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Diseases & Conditions : Environmental Medicine

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Asthma Triggers

According to the latest information available from the American Lung Association, the Centers for Disease Control and Prevention, and the National Institute of Allergy and Infectious Diseases, almost 25 million people in the United States have been diagnosed with asthma, and 7 million of them children under the age of 18. Both in the U.S. and in other developed countries, there has been a significant increase in asthma both as an illness and a cause of death. Yet outdoor air quality has improved and there have been declines in mortality due to other pulmonary diseases, such as tuberculosis and pneumonia.

Why is asthma on the rise?

Some scientists theorize that the decline in serious illness may be one factor in the increase of allergic asthma. They believe it is possible that an underutilized immune system may overreact to lesser irritants, inappropriately triggering the release of histamine and other inflammatory substances in the lungs.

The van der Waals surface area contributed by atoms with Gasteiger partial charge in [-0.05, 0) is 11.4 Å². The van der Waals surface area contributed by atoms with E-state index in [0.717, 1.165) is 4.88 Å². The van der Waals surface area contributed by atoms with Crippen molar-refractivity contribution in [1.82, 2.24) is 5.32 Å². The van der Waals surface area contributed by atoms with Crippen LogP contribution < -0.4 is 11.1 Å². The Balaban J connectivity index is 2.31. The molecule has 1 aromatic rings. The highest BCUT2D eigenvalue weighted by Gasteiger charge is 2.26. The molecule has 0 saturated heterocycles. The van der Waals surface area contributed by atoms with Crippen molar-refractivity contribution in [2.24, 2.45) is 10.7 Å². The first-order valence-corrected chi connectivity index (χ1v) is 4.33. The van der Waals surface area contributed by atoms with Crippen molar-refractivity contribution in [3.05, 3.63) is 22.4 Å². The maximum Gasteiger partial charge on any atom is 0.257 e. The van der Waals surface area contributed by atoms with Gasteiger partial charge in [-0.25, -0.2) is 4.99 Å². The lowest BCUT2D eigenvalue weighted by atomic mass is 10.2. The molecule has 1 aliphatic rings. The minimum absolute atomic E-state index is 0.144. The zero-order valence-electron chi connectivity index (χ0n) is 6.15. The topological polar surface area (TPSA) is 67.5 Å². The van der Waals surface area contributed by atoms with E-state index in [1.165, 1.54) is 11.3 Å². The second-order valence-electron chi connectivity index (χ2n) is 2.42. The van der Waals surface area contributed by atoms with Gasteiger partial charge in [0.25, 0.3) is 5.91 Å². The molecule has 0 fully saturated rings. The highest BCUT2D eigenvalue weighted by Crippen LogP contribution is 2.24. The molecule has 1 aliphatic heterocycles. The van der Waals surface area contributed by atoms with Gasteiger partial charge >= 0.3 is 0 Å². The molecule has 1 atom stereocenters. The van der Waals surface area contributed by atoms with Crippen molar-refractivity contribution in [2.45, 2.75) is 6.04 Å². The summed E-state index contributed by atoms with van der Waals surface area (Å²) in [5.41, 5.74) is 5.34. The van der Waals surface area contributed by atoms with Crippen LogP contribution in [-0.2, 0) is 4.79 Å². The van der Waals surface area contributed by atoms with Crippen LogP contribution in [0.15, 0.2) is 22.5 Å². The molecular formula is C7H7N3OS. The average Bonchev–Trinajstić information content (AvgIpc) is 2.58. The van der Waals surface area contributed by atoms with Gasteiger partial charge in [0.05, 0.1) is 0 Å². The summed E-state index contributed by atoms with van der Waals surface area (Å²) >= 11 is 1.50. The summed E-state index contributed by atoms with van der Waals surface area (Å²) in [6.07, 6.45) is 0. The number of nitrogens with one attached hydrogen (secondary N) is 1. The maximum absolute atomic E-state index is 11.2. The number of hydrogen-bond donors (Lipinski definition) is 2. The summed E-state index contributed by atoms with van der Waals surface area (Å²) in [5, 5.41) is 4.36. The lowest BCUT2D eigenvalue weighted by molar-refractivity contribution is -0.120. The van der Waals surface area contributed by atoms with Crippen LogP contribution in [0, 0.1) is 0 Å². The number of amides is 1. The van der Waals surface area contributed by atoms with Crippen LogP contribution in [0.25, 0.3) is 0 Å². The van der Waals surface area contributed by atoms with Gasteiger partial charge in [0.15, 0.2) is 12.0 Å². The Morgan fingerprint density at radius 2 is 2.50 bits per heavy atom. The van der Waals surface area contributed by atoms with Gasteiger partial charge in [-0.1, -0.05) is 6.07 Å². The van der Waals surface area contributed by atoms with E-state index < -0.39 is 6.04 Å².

Other researchers believe that the increased amount of time children are spending indoors is increasing their exposure to carpeting and other allergen-triggers.

What are environmental triggers that can cause an asthma attack?

Allergens that can trigger asthma include:

  • Pollen

  • Mold

  • Animal protein

  • House/dust mites

  • Cockroaches

Irritants that can trigger asthma include:

  • Strong odors and sprays, such as perfumes, household cleaners, cooking fumes, paints, and varnishes

  • Chemicals, such as coal, chalk dust, or talcum powder

  • Air pollutants

  • Chemical exposure on the job, such as occupational vapors, dust, gases, or fumes

  • Tobacco smoke and secondhand smoke

  • Wood smoke